The "H2 Kusatsu Farm" can stably supply hydrogen regardless of the weather by using two methods. The first one is to utilize water electrolysis unit that produces hydrogen by electrolyzing water using the power from solar panels. The other is to utilize compact hydrogen production equipment in combination with a gas reforming process with long and accumulated technology from "Ene-Farm", residential natural-gas type fuel cell.
Switzerland’s first system for the commercial production of hydrogen is planned at the Gösgen hydropower plant. The 2 MW system is to be constructed by Hydrospider, which is owned in equal shares by Alpiq and H2 Energy.
Fuel cell-powered electric trucks are quieter and have ranges and payloads that are comparable to those of diesel-powered trucks. Since they only emit water vapour, they are environmentally friendly and carbon free. Fuel cell-powered electric trucks that run on hydrogen will thus play a key role in the decarbonisation of goods transport, provided that the hydrogen is produced using renewable energy sources. This is precisely what Hydrospider intends to implement at Alpiq’s hydropower plant in Gösgen with the planned construction of Switzerland’s largest hydrogen production system.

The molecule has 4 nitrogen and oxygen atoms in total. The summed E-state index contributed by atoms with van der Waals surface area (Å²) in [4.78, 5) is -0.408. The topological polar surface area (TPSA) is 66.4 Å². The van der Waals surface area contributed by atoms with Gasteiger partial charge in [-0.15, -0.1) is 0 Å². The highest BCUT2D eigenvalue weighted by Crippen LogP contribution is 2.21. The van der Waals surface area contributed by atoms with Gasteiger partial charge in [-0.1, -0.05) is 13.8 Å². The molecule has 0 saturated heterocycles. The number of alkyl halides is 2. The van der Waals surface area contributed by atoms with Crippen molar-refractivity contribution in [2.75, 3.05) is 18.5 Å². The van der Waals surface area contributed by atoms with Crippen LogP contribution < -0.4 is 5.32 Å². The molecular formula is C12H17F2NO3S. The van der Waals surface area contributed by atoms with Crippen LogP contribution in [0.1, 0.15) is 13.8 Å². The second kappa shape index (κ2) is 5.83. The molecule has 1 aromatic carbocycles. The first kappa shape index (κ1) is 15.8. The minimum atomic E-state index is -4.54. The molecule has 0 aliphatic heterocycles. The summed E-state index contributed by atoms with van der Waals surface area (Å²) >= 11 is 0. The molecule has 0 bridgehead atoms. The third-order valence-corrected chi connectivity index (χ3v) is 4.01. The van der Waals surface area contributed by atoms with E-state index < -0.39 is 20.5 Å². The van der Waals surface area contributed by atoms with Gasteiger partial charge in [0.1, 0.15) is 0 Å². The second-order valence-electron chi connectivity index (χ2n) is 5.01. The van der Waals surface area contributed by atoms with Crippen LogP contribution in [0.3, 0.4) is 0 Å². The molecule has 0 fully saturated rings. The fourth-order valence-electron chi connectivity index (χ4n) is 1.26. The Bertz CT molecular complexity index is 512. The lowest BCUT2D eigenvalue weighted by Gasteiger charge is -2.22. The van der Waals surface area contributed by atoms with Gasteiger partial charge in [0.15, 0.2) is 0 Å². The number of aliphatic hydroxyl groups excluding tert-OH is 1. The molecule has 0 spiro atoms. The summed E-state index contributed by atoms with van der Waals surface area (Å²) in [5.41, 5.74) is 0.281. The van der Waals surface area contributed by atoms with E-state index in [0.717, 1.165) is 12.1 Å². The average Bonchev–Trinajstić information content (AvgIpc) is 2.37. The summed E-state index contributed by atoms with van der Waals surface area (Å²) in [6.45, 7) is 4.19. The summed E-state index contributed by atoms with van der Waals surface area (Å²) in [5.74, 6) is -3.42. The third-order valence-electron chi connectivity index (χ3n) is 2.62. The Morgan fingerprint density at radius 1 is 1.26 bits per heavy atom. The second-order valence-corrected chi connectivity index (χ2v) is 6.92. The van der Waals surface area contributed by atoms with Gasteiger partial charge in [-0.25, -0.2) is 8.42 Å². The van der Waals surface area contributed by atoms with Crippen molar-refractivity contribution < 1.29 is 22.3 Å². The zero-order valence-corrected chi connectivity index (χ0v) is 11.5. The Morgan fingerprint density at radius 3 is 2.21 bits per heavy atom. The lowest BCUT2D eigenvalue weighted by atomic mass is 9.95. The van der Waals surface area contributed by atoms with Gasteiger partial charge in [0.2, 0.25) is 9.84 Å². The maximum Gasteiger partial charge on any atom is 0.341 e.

Ammonia is one of the world’s most produced inorganic chemicals and is clean, with the primary bi-products of its cracking and consumption being water and nitrogen. AFC Energy’s new system works by cracking ammonia to create a flow of hydrogen to generate electricity from the fuel cell. Following successful research and development through the EU funded Alkammonia Project, AFC Energy was able to successfully demonstrate a clear ability to scale up power production, enabling it to deliver multi-MW solutions for powering larger off-grid communities.